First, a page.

Soil mesofauna

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Soil Mesofauna are invertebrates between 0.1mm and 2mm in size,[1] which live in the soil or in a leaf litter layer on the soil surface. Typical members of this group are nematodes, mites, springtails (collembola), proturans and pauropods. They play an important part in the carbon cycle and are likely to be adversely affected by climate change.[2]

Soil mesofauna feed on a wide range of materials including other soil animals, microorganisms, animal material. live or decaying plant material, fungi, algae, lichen, spores, and pollen.[3] Species that feed on decaying plant material open drainage and aeration channels in the soil by removing roots. Fecal material of soil mesofauna remains in channels which can be broken down by smaller animals.

Soil mesofauna do not have the ability to reshape the soil and, therefore, are forced to use the existing pore spaces, cavities, or channels for locomotion within soil. Soil organisms (e.g earthworms, termites, ants, some insects’ larvae) can make the pore spaces and hence can change the soil shape. Mesofauna contribute to habitable pore spaces and account for a small portion of total pore spaces (Hassink et al. 1993).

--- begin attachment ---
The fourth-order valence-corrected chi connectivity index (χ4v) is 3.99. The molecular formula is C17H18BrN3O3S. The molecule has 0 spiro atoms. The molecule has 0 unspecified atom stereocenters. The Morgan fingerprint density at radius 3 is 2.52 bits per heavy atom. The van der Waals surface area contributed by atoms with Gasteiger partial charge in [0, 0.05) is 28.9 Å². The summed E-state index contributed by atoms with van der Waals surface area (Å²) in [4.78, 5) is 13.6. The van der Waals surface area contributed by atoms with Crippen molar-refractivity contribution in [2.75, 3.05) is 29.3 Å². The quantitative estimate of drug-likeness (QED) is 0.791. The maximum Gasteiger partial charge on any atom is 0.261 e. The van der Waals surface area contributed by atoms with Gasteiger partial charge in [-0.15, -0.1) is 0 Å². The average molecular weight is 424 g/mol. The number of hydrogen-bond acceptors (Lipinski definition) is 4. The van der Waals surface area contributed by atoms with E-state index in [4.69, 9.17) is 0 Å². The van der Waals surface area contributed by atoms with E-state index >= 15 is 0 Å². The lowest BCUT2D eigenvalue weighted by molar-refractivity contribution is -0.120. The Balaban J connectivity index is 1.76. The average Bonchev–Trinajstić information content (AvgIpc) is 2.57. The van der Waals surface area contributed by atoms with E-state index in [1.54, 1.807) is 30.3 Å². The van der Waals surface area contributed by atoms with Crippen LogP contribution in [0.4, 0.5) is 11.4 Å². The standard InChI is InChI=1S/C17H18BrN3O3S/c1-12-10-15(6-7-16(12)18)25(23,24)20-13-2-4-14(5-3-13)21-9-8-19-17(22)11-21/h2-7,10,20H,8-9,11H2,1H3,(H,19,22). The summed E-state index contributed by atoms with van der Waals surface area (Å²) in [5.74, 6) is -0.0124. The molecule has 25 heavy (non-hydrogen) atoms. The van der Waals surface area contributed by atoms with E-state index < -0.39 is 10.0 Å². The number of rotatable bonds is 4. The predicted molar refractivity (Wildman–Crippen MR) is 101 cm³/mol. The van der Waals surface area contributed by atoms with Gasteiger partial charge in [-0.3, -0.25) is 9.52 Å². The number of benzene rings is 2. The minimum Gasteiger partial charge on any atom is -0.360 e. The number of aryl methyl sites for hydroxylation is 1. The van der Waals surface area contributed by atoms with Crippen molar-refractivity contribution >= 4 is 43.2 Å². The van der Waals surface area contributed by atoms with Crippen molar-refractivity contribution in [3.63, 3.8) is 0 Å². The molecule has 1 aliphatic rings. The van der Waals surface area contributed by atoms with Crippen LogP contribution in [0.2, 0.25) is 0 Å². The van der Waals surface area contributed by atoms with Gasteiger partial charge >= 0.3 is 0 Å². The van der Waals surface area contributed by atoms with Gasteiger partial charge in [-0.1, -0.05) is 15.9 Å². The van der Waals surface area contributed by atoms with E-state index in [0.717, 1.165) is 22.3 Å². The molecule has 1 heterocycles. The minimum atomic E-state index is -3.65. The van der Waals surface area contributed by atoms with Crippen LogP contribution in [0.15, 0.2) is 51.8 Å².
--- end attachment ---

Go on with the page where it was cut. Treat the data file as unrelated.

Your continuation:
In agricultural soils, most of the biological activity occurs in the top 20 centimetres (7.9 in) (which is referred as the plow layer) while in non-cultivated soils, the most biological activity occurs in top 5 centimetres (2.0 in) of soil. Among different horizons of soil, the organic horizon (O) is the area of accumulation of animal residues (low carbon-to-nitrogen (C/N) ratio) and recognizable plant material (high C/N ratio) (House et al. 1984). Microorganisms use the amino acids and sugar that are exuded by the plant roots, as a food source (Curl and Truelove 1986). Swift et al. (1979) described that macro- and mesofauna contribute to ecosystem processes such as decomposition of plant residues (Badejo et al. 1995; Gobat et al. 2010) and nutrient cycling in complex and interactive ways. Approximately 30% of nitrogen mineralization is contributed by soil fauna in agriculture and natural ecosystem (Elliott et al. 1988).

References[edit]

  1. ^ "Macrofauna and Mesofauna". National Soil Resources Centre, UK. Retrieved 2012-09-07. 
  2. ^ Seeber, Julia (2012). "Drought-induced reduction in uptake of recently photosynthesized carbon by springtails and mites in alpine grassland". Soil biology & biochemistry 55 (December): 37–39. doi:10.1016/j.soilbio.2012.06.009. 0038-0717. 
  3. ^ "Collembola: springtails". Commonwealth Scientific and Industrial Research Organisation (CSIRO), Australia. Retrieved 2012-09-08.